Go through music industry’s amazing journey


279/365: Steve Jobs (1955-2011)

Years of contradiction

The digital era is the era of all paradoxes. The one which deleted the physical format while searching for the best one. Which saw all-time highs in terms of sales volume that go on par with some of the lowest years in terms of revenues. It’s also where the constant evolution of technology brought all processes related to media, revenues and promotion back to the very original form they had in the first years of the music industry.

This industry has always been concerned about adjusting to consumers’ habits. All physical formats got released before the need was felt by consumers. Plus, all formats which disappeared did so barely because a more modern one was available. In 2003, for the first time ever, the opposite situation happened. The collapse of a physical format forced majors to rely on a new one, digitals. It means the music industry felt short in anticipating upcoming changes, being a good 10 years late. This strategy error will end up being an awfully expensive mistake. In fact, IFPI reports tell us that trade value of the industry dropped from $25,2 billion in 1999 to $14,2 billion in 2014.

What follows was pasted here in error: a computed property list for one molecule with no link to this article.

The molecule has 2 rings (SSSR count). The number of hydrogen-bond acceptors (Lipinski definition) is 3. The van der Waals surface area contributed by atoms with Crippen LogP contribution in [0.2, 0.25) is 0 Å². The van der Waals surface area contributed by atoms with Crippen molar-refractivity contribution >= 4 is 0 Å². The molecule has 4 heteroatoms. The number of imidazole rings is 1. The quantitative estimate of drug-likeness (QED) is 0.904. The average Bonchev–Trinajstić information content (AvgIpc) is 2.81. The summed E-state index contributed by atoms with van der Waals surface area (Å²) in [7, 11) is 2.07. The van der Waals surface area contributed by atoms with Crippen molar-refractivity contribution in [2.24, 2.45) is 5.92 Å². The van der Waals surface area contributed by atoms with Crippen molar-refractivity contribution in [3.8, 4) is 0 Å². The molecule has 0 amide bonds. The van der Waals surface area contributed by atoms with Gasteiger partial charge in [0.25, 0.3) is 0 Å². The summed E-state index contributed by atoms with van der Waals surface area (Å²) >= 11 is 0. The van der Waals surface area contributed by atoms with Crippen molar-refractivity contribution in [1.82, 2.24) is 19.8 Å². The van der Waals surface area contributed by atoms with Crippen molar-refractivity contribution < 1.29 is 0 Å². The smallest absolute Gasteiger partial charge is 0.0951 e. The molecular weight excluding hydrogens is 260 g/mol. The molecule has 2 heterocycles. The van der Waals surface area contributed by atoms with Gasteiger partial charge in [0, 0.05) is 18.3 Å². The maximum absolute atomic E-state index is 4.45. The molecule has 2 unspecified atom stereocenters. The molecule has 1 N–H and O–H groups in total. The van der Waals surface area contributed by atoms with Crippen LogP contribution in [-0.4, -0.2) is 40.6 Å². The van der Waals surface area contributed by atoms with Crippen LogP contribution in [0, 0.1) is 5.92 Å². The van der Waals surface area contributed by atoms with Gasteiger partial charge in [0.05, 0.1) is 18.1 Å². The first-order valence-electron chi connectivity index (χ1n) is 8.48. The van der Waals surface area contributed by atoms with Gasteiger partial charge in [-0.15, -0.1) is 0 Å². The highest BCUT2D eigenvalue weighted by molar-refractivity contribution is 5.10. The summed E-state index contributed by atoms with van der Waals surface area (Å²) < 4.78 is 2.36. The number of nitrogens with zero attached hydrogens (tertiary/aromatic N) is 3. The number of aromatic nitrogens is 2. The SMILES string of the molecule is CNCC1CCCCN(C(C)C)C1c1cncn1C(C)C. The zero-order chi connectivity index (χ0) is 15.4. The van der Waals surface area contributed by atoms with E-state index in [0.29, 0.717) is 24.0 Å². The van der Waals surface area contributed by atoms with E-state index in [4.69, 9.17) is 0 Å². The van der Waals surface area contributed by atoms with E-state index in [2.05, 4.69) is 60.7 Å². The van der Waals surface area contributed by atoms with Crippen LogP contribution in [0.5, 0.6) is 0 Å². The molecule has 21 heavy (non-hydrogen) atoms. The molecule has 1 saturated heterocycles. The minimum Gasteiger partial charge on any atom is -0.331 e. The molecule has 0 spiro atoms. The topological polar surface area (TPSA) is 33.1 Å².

The iTunes Store: a worrying albeit promising new actor

In April 2003 in the US, in June 2004 in Europe, in December 2004 in Canada and in late 2005 in Japan and Australia. The iTunes Store was deployed all over the world from 2003 to 2005. Quickly, charts from most countries started to take into account digital sales. Expectations were high for this solution considering how many advantages digitals had for the consumer. There was no more changes in record format requiring to replace your old disks. It was possible to copy the song on various hard disks. To do backups, to listen to it on various computers and phones.

Indeed, the first corollary of the end of a physical format solution was actually the main revolution of the digital format: consumer finally got rid of the Music Player constraint. Once he purchased a download, he could listen to it anywhere he wants.

A second corollary to this formula was just as important. The number of potential consumers was instantly much higher. In brief, every person owning an internet connection was able to download. That represented way more people than consumers owning a proper music player.

5 2 votes
Article Rating
Notify of

This site uses Akismet to reduce spam. Learn how your comment data is processed.

Oldest Most Voted
Inline Feedbacks
View all comments